For The Good Of Vieques3

Por el bien de Vieques.


Eleven months after Hurricane Maria raked the land and ruined the homes and business of many Viequenses, Lewis put its best foot forward, sending a team to the island to help them say, “We’re back. Come visit.”

September 20, 2017. Vieques, Puerto Rico. Hurricane Maria is barreling westward. Some residents have left the little island, though most by accident — a previously planned vacation, to buy supplies on the mainland. The rest remain, not knowing the extent of the wrath Maria will deliver, just that the result will not be good. Yet they plant their feet, lean shoulder first into the prevailing winds, pray for fellow Viequenses, ready for a long night that is going to last many months.

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Josh Wolfe

I work in a company of good people. For that, I am grateful. Eleven months after Hurricane Maria raked the land and ruined the homes and business of many on the small island of Vieques, Lewis Communications put its best foot forward, sending a team - Spencer Till, Stephen Curry, Carlton Wood, John Pope, Claire Flowers, Emily Nicholson and myself- to the island to help them say, “We’re back. Come visit.” Quarterbacked by Stephen, our executive creative director and a long-time visitor to the island, we left the mainland on a muggy Thursday morning in hopes of some sun, a little fun, and the chance to give back. We checked each aspect off the list multiple times per day.

Vieques is 21 miles long and four miles wide. For such a small place, life is happening all over the island. We stayed in the town of Esperanza, home of El Blok, our hotel, and the Malecón, the town’s main thoroughfare, if you will. Just up the road is the busier Isabel Segunda (also called Isabel II). This is where you will find the thickest cluster of hotels, bars and restaurants.

Everywhere we drove, walked and filmed during our five day stay would reveal an assortment of places to sleep and/or eat; like hideouts from the rest of the world. The island itself is virtually a hidden oasis, always offering a sensation like we were somewhere much further from home, the edge of the earth perhaps. It wasn’t just the landscape or the people or the culture, but all three, that drove the feel of the island into the very bedrock of my soul. Despite hours of footage we’d capture over the next several days, I’d hardly call it work. It was more of an eye opener to a dot on the map where I felt both out of place and right at home. And I can certainly see myself returning, time and again, for many years to come.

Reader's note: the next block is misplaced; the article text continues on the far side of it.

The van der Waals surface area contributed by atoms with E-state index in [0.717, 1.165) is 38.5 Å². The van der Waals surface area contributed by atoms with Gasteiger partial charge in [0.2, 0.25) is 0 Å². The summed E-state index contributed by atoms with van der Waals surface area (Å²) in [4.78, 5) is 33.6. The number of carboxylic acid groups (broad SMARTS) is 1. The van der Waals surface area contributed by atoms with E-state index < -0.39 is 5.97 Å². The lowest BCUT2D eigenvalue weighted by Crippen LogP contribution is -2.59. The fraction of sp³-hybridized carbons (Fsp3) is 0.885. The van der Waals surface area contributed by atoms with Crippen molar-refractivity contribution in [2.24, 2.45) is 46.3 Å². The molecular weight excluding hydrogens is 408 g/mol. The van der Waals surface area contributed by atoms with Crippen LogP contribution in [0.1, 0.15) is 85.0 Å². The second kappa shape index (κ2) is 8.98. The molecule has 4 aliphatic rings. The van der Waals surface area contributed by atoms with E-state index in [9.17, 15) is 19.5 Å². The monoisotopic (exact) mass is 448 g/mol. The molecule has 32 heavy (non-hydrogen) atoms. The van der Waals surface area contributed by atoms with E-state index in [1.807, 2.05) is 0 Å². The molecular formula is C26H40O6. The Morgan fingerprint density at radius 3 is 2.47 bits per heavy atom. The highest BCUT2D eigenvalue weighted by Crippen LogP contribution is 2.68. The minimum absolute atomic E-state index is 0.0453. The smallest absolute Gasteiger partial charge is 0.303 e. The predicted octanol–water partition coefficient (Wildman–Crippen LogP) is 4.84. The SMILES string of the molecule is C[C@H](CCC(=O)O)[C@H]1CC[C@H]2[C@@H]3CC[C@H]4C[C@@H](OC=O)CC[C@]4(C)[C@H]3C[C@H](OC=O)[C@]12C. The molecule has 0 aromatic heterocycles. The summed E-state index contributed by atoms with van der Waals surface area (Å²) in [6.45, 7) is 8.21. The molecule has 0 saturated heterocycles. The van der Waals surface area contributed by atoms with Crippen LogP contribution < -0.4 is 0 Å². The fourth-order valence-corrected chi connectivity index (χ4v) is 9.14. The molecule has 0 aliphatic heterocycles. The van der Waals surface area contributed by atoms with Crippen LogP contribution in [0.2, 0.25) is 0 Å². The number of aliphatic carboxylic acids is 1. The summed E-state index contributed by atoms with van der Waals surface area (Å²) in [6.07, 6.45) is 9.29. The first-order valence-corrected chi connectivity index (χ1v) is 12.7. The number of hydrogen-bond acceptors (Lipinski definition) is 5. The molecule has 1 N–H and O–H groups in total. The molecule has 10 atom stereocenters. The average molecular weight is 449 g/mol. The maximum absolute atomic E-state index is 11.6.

Upon Arrival

El Blok is a rotund, cement structure. Its outside built solid as the beast, the comfortable interior is refined as the beauty. Laine (lay-n-ee) Gorman, the hotel’s general manager, greeted us with a smile and a round of Sahumerios - a rum drink where the glass is first turned upside down and filled with smoke from a burning sprig of rosemary. A cube of iced coconut water with a cinnamon stick is dropped in the glass and covered with Ron Barrilito rum. It’s an elixir guaranteed to perk up the weariest traveler even though the early Uber, three airplanes, one publico and a rental Jeep ride later, the seven from Lewis Communications felt fantastic standing in the hotel’s lobby chatting with Laine and her staff. The combined 500 pounds of gear we’d hauled and shipped sat piled around our legs and leaning against the wall.

While it may sound like an orchestra of planes, trains and automobiles to get to Vieques, it was really quite easy. I flew Southwest out of Nashville to Fort Lauderdale then on to San Juan. The rest of the team, from the Birmingham office, flew Delta to Atlanta then straight to San Juan. You could easily get another flight from SJU to Vieques, which takes about 30 minutes, but we chose to charter a van to the town of Ceiba to take in the landscape. From Ceiba, it’s a seven-minute plane ride to Vieques and you’re “on island.” On the way back, however, we did elect the half hour flight straight to San Juan.

Personal Discovery

For me, the island’s geography and where I’d spend the next few days arrived in tiers: from above, in the plane, the blue water of the Bahamas; a hilltop curve, driving in our rented Jeep, on Highway 201 spilling its view toward the Atlantic; arriving on the rooftop of El Blok and the full scope of our surroundings, up there the sunset illuminating Vieques’ allure and destruction in a light so soft that beauty prevailed from both. A sign nailed to a tree across the street from El Blok states, “We are stronger than Maria.” Without a doubt.